I am very sorry that I deleted the old vlog and add this vlog. I didn’t realize that I deleted the comments. If u want to put the comments. Pls feel free to reinsert ur comments. Thank you
3RD TIME I GOT IT.
No problem! I’ve updated the link to this post on my blog! 🙂 Please check my vlog about fingerspelling “E”. Thanks!
I totally agree with you that there are some “lazy” signers! As an Deaf interpreter for the DeafBlind, it is important that my signs are clear and crisp so that my clients understand me – and they appreciate it. Yet when I’m chatting with my Deaf peers, their signs are sloppy! Argh! Is this some type of “slang” that I didnt know? Some type of temporary phrase? Come on…our ASL is beautiful – be proud of it!
I agree with you, Jim Lomanto. It seems that some people who learned ASL, tend to want to do their way of marking their prints on ASL evolution by doing their signing in short cut way that will become another new fad sign. I compare that of those new members of Deafened, HOH or Born Deaf “immigrants” as failed oralists of Audism in our Deaf Community TO that of actual hearing foreign immigrants moving here in America for some centuries. They with their mixed spoken languages with foreign accents and their next but American generations as teens influenced our English in not only speech but also in writings like ‘cuz, don’t, etc. Now we see more of those Deaf “immigrants” from Audism or hearing Communtiy, tend to sign like that… I rolled over mu eyes when my sister signs like that, too. I saw Flavia Fleischer spelled like that during her childhood influenced by her interpreters, too. If you and me attempt to keep that ASL as it was before, it won’t be true language. Language exists if it always evolutes itself thru whomever uses it all the time!!
I noticed myself signing “E”, unlike “C”, but all fingers closed together at the top, apart from thumb. It’s part of nature I use, not thinking of how I should spell like what you said or what others used that looked like “C”. But, umph, how can I post the picture of my hand to reveal. Grinning, so hope that makes sense of how I’ve just explained. So, that’s how I used since I started using ASL during High school years.
Yes, Jim is right. I hate it when others fingerspell the “new” E which is not correct. Thank you Jim for pointing that out.
Know what… I used to spell improper “C” fingerspelling while I was growing up in NJ… During that time I did not know that it was not the right way of spelling “C”… I was finally corrected several years after I graduated from Gallaudet… Imagine that? Maybe many did not know either…
I completely agree with you as we should follow the proper ASL way “E” in small configuration style.
I believe the improper “E” was influenced by hearing environment whether from Hearing teacher for the deaf, hearing parents or no one has corrected or educated the deaf signers. I hope this is not offensive to others but keep in mind that it is not your fault and you were “taught” by others but you CAN MAKE changes to do it the right way. 🙂
yeha i agree with u same withnumbers between teh 6 and the 16 those numbers no one says them proper too what do uthink of the numbers im curious what u say for the teens in numbers and the singles in numbers too thanks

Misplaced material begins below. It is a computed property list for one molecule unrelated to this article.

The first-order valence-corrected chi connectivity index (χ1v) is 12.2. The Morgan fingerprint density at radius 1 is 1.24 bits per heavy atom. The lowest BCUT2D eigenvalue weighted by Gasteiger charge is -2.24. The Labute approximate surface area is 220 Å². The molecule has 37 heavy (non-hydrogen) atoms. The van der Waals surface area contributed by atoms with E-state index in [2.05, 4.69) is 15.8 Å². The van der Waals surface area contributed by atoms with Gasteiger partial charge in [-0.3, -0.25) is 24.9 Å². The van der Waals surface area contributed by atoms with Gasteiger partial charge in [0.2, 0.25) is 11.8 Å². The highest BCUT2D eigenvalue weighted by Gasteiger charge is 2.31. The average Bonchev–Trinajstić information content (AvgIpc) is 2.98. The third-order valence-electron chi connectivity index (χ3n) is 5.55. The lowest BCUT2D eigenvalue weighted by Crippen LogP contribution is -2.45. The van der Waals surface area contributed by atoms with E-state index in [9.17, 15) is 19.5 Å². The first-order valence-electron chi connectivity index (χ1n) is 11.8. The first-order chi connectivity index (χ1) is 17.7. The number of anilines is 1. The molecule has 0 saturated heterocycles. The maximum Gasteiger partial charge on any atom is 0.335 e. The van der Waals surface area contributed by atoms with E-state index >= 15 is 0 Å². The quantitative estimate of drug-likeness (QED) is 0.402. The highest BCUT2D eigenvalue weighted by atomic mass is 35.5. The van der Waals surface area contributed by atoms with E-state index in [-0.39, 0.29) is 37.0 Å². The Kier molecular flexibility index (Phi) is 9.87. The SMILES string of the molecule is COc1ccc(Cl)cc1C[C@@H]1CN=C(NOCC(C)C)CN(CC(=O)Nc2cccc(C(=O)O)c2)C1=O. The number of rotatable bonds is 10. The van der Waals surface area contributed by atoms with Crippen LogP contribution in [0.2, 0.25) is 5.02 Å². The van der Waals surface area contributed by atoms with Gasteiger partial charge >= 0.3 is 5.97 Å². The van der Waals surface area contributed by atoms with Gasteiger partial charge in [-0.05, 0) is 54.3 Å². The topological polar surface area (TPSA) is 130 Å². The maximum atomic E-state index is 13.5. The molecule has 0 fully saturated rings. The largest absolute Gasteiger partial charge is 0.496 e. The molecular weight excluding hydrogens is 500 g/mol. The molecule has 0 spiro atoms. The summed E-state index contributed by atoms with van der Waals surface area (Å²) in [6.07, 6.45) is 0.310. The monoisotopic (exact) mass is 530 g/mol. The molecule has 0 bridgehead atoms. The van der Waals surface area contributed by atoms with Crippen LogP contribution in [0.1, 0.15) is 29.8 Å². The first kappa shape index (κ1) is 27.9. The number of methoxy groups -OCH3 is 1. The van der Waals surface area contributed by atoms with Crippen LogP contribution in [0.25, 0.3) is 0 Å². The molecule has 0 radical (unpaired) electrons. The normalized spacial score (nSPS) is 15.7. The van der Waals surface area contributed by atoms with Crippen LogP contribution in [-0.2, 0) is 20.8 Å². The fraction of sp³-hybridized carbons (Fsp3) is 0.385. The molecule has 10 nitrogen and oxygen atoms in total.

Yes, I have noticed it too. It’s not just the Letter E but other letters and now young teen sign sloppier than my time. Lazy? maybe? Fact: 90% of deaf from hearing family, deaf school enrollment less, mean many from mainstream – maybe lack of strong examples from older adults (not expose to enough older deaf sign language)? I wonder, you notice E from older deaf or mid age or younger?
I agree with you about ‘E’. That’s look like ‘C’. That’s confused. Yes, we should keep ASL the way it is.
About hand hurting, well that applies to hearing people who don’t sign most of their life.
My mom had hard time sign, because she didn’t sign until I was born. She learn sign when she about 32 or 33. That would make me 8 months old at that time. 🙂
Hello, we restored the comments from the previous one that Jim posted.
Regarding hands difficult to finger spell, we need a kind of ASL doctor specialized in that area of signing injuries or stiffness to give those with struggle to sign better, some exercises to stretch and strengthen the hand muscles to fingerspell better and to sign better. Hmmm
After seeing your vid, I checked on myself. I found that my thumb couldn’t do E due to some artitis (spelling?). Fingers could bend close but not thumb.
I think older people use properly ‘E’ while younger people use improper ‘E’. Some of comment mentioned that they might learn from hearing, mainstream, etc. Actually, no matter because I know one deaf guy from deaf family use improper ‘E’. Yeah, I would prefer proper ‘E’. I m glad I use proper ‘E’.
I’m a Coda. I looked at my hand. I use the proper E. But I noticed when I spell quickly I use what you call the “new” E. I guess we just need to slow down.
I think with any language that MOST users will not pay much attention to small details. It seems only those who have perhaps become ASL professionals notice these intricacies.
I agree with Jimactor. I do fingerspell E touching the thumb as always. I notice a young deaf actor named Sean Berdy fingerspelling E not touching thumb on the TV – “Switch by Birth”. I really don’t like that way he did. I prefer to fingerspell E with touching the thumb. To me, it is easier to fingerspell E touching the thumb than separating E from the thumb..
Enter your email address to follow this blog and receive notifications of new posts by email.
Help us keep the site running